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  1. Lawrence C. Becker (1976). The Labor Theory of Property Acquisition. Journal of Philosophy 73 (18):653-664.
    This symposium paper for the APA analyzes Locke's labor theory of property acquisition as a formal argument – or set of alternative arguments – and shows how several of them are indeed sound, if appropriately limited by what amounts to a social welfare proviso. That proviso is, however, strong enough to limit the acquisition of private property in a significant way. The argument here anticipates fuller and more decisive ones in later work by the same author.
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  2. Christopher Bertram, Justice and Property: On the Institutional Thesis Concerning Property.
    The institutional theory of property is that view that property rights are entirely and essentially conventional and are the creatures of states and coercively backed legal systems. In this paper, I argue that, although states and legal systems have a valuable role in defining property rights, the institutional story is not the whole story. Rather, the property rights hat we have reason to recognize as part of justice are partly conventional in character and partly rooted in universal human interests and (...)
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  3. Hugh Breakey (2010). Natural Intellectual Property Rights and the Public Domain. Modern Law Review 73 (2):208-239.
    No natural rights theory justifies strong intellectual property rights. More specifically, no theory within the entire domain of natural rights thinking – encompassing classical liberalism, libertarianism and left-libertarianism, in all their innumerable variants – coherently supports strengthening current intellectual property rights. Despite their many important differences, all these natural rights theories endorse some set of members of a common family of basic ethical precepts. These commitments include non-interference, fairness, non-worsening, consistency, universalisability, prior consent, self-ownership, self-governance, and the establishment of zones (...)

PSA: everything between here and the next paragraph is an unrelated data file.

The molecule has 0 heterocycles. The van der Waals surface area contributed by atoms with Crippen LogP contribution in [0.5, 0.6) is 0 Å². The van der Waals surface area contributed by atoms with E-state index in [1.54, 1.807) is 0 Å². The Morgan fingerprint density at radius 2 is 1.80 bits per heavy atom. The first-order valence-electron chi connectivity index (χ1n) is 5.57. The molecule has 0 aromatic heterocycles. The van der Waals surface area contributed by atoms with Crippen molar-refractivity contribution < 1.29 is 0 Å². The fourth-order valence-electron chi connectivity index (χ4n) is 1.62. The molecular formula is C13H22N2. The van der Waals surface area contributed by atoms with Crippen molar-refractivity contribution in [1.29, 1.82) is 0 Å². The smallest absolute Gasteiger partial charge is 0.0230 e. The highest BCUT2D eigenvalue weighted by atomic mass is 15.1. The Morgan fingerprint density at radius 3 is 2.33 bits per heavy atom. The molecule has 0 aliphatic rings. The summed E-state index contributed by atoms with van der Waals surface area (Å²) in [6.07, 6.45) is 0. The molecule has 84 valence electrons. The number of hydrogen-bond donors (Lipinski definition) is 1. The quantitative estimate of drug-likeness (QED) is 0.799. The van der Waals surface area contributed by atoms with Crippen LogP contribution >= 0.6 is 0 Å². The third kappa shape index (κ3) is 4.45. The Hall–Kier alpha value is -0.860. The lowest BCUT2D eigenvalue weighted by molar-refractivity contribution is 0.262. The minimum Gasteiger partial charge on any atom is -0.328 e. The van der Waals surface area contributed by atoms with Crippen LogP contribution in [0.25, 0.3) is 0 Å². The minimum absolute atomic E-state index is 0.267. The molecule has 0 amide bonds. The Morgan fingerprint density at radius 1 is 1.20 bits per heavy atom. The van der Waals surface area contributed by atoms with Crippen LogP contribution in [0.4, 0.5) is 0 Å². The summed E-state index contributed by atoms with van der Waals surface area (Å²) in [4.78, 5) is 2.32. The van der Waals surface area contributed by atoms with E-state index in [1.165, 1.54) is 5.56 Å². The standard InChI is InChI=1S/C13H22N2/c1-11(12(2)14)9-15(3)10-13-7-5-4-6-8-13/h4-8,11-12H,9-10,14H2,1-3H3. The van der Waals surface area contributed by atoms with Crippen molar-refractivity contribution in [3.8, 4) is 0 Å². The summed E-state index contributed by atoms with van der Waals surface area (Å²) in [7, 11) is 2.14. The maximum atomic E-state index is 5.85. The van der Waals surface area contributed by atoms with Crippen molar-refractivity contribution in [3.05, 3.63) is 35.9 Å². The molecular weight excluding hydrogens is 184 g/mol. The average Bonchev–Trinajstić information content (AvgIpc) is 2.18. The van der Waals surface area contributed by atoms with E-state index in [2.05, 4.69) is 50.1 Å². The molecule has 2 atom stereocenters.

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  4. Hugh Breakey (2009). Without Consent: Principles of Justified Acquisition and Duty-Imposing Powers. Philosophical Quarterly 59 (237):618-640.
    A controversy in political philosophy and applied ethics concerns the validity of duty-imposing powers, that is, rights entitling one person to impose new duties on others without their consent. Many philosophers have criticized as unplausible any such moral right, in particular that of appropriating private property unilaterally. Some, finding duty-imposing powers weird, unfamiliar or baseless, have argued that principles of justified acquisition should be rejected; others have required them to satisfy exacting criteria. I investigate the many ways in which we (...)
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  5. David P. Ellerman (1995). Intellectual Trespassing as a Way of Life: Essays in Philosophy, Economics, and Mathematics. Rowman & Littlefield Publishers.
    Dramatic changes or revolutions in a field of science are often made by outsiders or 'trespassers,' who are not limited by the established, 'expert' approaches. Each essay in this diverse collection shows the fruits of intellectual trespassing and poaching among fields such as economics, Kantian ethics, Platonic philosophy, category theory, double-entry accounting, arbitrage, algebraic logic, series-parallel duality, and financial arithmetic.
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  6. Danny Frederick (2013). A Critique of Lester's Account of Liberty. Libertarian Papers 5 (1):45-66.
    In Escape from Leviathan, Jan Lester sets out a conception of liberty as absence of imposed cost which, he says, advances no moral claim and does not premise an assignm..
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  7. John Hadley (2005). Excluding Destruction. Philosophy in the Contemporary World 12 (2):22-29.